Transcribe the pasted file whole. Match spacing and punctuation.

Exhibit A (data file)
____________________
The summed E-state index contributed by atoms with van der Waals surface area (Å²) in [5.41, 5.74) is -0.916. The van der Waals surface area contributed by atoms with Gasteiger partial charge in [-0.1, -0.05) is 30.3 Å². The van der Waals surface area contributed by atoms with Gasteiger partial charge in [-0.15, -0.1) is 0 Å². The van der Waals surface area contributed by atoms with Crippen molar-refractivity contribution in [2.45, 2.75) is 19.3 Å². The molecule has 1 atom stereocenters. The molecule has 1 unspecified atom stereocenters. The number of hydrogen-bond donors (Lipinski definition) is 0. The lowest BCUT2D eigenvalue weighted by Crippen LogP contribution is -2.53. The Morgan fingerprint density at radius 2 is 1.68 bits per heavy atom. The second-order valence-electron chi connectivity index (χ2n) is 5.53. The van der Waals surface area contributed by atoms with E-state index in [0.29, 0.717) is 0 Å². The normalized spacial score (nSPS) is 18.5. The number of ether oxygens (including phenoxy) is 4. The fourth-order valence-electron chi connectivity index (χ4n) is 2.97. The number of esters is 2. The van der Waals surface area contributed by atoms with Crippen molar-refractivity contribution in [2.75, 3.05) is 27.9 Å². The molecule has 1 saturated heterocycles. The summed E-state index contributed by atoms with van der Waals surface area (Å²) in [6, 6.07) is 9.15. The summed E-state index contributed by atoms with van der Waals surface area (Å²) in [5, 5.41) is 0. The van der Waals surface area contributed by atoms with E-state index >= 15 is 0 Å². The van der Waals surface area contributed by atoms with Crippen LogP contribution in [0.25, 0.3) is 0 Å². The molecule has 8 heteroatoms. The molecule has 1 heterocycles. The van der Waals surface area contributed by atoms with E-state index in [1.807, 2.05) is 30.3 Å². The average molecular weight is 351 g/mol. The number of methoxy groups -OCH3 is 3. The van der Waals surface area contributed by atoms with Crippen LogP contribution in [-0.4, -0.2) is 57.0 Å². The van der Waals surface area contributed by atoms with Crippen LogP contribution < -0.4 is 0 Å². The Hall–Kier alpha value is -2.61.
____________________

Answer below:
The summed E-state index contributed by atoms with van der Waals surface area (Å²) in [5.41, 5.74) is -0.916. The van der Waals surface area contributed by atoms with Gasteiger partial charge in [-0.1, -0.05) is 30.3 Å². The van der Waals surface area contributed by atoms with Gasteiger partial charge in [-0.15, -0.1) is 0 Å². The van der Waals surface area contributed by atoms with Crippen molar-refractivity contribution in [2.45, 2.75) is 19.3 Å². The molecule has 1 atom stereocenters. The molecule has 1 unspecified atom stereocenters. The number of hydrogen-bond donors (Lipinski definition) is 0. The lowest BCUT2D eigenvalue weighted by Crippen LogP contribution is -2.53. The Morgan fingerprint density at radius 2 is 1.68 bits per heavy atom. The second-order valence-electron chi connectivity index (χ2n) is 5.53. The van der Waals surface area contributed by atoms with E-state index in [0.29, 0.717) is 0 Å². The normalized spacial score (nSPS) is 18.5. The number of ether oxygens (including phenoxy) is 4. The fourth-order valence-electron chi connectivity index (χ4n) is 2.97. The number of esters is 2. The van der Waals surface area contributed by atoms with Crippen molar-refractivity contribution in [2.75, 3.05) is 27.9 Å². The molecule has 1 saturated heterocycles. The summed E-state index contributed by atoms with van der Waals surface area (Å²) in [6, 6.07) is 9.15. The summed E-state index contributed by atoms with van der Waals surface area (Å²) in [5, 5.41) is 0. The van der Waals surface area contributed by atoms with E-state index >= 15 is 0 Å². The van der Waals surface area contributed by atoms with Crippen LogP contribution in [0.25, 0.3) is 0 Å². The molecule has 8 heteroatoms. The molecule has 1 heterocycles. The van der Waals surface area contributed by atoms with E-state index in [1.807, 2.05) is 30.3 Å². The average molecular weight is 351 g/mol. The number of methoxy groups -OCH3 is 3. The van der Waals surface area contributed by atoms with Crippen LogP contribution in [-0.4, -0.2) is 57.0 Å². The van der Waals surface area contributed by atoms with Crippen LogP contribution < -0.4 is 0 Å². The Hall–Kier alpha value is -2.61.